Long Islanders who are having financial challenges and have sought relief through filing for bankruptcy might not be fully cognizant of certain basic factors. These are important to understand as the process moves forward. One question that might be foremost in the debtor’s mind is when the discharge of debts will take place. Knowing the answer to this foundational question can help the debtor prepare for the future.
There is no ironclad time at which the discharge will be given. It depends on the chapter under which bankruptcy has been filed. For a Chapter 7 bankruptcy, the court will generally grant the discharge when the time frame for a complaint by the creditors can be filed has expired. Creditors sometimes have a reason to object. Once this time has passed, then the discharge can be granted. This is 60 days after the first date of the meeting of 341 creditors. The discharge will happen approximately four months after the date of the debtor filing the petition.
For Chapter 11 and Chapter 13 bankruptcy, the court will often give the discharge as soon as is feasible after the payments have been completed based on the plan. With Chapter 13 being a wage-earner’s bankruptcy and the payments being made within a three-to-five-year time span, the discharge will come around four years after the case was filed. A debtor must remember to follow the requirements to complete the case. With Chapter 7 and Chapter 13, the debtor must take an educational course in managing his or her finances. Failing to do so can jeopardize the discharge.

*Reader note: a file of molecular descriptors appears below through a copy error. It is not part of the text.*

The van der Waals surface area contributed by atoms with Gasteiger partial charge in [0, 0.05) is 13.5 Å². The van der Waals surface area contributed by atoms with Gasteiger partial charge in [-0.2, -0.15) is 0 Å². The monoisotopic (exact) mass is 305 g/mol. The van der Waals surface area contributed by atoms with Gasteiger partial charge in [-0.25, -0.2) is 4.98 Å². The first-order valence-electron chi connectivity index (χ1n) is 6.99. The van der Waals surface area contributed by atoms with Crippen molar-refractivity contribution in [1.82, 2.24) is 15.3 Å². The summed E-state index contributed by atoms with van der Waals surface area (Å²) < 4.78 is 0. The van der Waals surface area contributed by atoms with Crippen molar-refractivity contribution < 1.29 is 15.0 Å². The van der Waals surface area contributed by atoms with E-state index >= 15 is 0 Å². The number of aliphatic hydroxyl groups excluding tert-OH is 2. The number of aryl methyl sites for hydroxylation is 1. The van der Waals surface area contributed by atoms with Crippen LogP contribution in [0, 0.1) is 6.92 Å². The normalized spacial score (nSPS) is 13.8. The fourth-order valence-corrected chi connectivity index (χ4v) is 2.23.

There are many different factors that go into a bankruptcy case and which chapter is applicable to the individual. It is based on the situation. However, knowing when the discharge will be granted is one of the most important factors as it can help the person make an informed decision as to the future and knowing when the debts will be gone. Discussing a case with an attorney who is experienced with all chapters and aspects of bankruptcy law can help with this and any other questions.
Source: uscourts.gov, “Discharge in Bankruptcy — Bankruptcy Basics — When does the discharge occur?,” accessed on July 18, 2017